One could argue that it was the physical dexterity in Watson's play which was critical in the discovery of the double helix. But this means a radical challenge to the ivory tower picture of human knowledge. Is it possible to include thinking in a definition of `craft'?[5]

While Watson and his fellow scientists might discuss together the finer points of cardboard cutouts, there is something which filters this kind of detail out for the public audience. The story that arrives in the classrooms and lounge rooms is one of great minds, insight, flashes of inspiration. What's the difference between these two stories? The craft-based story of discovery makes Watson out to be ordinary. By contrast, the intellectual story places him in a position of mystical power: like Moses, the information comes from the grand heights of solitary journey, far away from the negotiations and promises that stitch together a normal life.

So how does this picture of craft in modern technoscience relate to traditional understanding? Certainly, the production of scientific facts does correspond to the idea that craft relates to the usefulness of a product. A scientific fact needs to be reliably reproduced in order for it to be used in other laboratories. And it does involve the transformation of raw material. Raw material in this case may be an organic solution that needs to be assayed or purified. Basically, the end product of this process is a piece of paper on which a measurement has been taken.

By looking at knowledge as a `practice', we manage to find evidence of craft in the least likely location. In doing this, we settle on an issue that more sharply delineates our contemporary context: the absence of handiwork in the life of a technician. Sure there is cutting, staining, marking, etc., but these are not as important as the technician's intimate knowledge of the machines he or she is operating: e.g., the know how to set up and read the fractionating columns. The question is: does the difference represented by the `hands on' craft traditionally associated with making objects and the machine-mediated craft of technoscience amount to a cause for concern about the modern condition.

Certainly, if the extension of the craft category allows the inclusion of modern technoscience, then the sad tales told by New Yorkers about the decline of the crafts simply misses the fact that it is hiding out in unlikely locations -- somewhere up in those anonymous glass buildings is a software programmer delicately weaving an elaborate computer package.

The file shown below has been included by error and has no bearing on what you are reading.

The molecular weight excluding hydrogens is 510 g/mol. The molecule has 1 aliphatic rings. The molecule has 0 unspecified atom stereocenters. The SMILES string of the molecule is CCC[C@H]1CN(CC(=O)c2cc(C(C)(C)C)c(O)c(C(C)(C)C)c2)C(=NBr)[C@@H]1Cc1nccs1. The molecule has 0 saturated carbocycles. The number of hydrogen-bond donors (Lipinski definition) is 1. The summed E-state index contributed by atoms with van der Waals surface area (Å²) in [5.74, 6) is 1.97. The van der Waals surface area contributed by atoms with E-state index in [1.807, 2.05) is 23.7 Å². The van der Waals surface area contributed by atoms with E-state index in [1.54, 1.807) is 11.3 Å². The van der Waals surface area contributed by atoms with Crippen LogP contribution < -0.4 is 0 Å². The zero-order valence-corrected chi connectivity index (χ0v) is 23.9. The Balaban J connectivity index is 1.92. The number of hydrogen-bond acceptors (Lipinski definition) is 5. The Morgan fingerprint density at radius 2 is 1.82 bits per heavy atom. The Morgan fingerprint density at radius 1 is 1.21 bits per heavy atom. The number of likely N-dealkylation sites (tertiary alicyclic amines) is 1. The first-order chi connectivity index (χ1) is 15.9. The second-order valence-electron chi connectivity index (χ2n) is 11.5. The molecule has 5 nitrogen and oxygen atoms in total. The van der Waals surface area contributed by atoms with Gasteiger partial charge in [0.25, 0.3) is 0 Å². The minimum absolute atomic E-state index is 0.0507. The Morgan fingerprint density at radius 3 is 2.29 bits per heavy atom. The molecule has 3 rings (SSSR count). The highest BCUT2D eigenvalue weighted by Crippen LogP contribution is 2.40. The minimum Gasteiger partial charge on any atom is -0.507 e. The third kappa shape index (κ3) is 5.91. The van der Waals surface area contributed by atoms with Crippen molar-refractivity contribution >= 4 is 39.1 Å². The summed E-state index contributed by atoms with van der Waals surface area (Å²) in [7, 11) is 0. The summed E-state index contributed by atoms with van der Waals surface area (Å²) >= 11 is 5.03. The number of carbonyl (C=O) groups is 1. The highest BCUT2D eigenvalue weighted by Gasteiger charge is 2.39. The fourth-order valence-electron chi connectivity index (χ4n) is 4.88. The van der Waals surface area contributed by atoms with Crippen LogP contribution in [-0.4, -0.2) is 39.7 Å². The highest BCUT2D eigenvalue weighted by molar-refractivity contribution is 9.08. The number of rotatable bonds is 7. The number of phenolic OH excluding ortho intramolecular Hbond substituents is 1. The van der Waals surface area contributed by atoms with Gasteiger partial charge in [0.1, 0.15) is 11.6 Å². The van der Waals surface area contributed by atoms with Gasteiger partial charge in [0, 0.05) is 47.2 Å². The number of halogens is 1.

The critical question, then, becomes what kind of world is implied in the technician's relation to nature. In part, the technician's aim is to render nature tame, or docile. To guarantee that it will respond regularly to the same kind of commands. To this degree, the technician is like an animal trainer who brings to the surface the classical beauty of a wild creature and in the meantime shares an intimate relationship with their non-human adversary.[6] Certainly, it is a world capable of love and care (though this might not quite extend to the small furry creatures in the laboratory).

In terms of thinking about the situation of craft in today's world, what this new development means is a place for craft as a forum for thinking about the implications of modern technology. It provides a continuing narrative about the relationship between humans and nature that extends beyond what we find in Sunday craft markets to the business of the most newest and most highly capitalised industries. In my next article, we will consider the agent whose demise more sharply problematises today's working environment: the human hand.


[1]. `There is no craft in the Pierre Bar' Craft Victoria 1992, March/April, 22 (213): 5-7

[2]. Collingwood, R. G. The Principles of Art London: Oxford University Press, 1958

[3]. Latour, Bruno & Woolgar, Stephen Laboratory Life Princeton, N.J.: Princeton University Press, 1986 (orig. 1979), p. 66

[4]. Watson, J. D. `The Double Helix: A Personal Account of the Discovery of the Structure of DNA' in G. S. Stent (ed.) The Double Helix: A New Critical Edition London: Weidenfeld and Nicolson, 1981 (orig. 1968), p. 114

[5]. Latour follows Heidegger's words, that `Thinking is craftwork' [Gedanke ist Handwerk].

[6]. For a sympathetic account of this relationship between human and non-human, see Hearne, Vicki Adam's Task: Calling Animals by Name New York: Vintage, 1986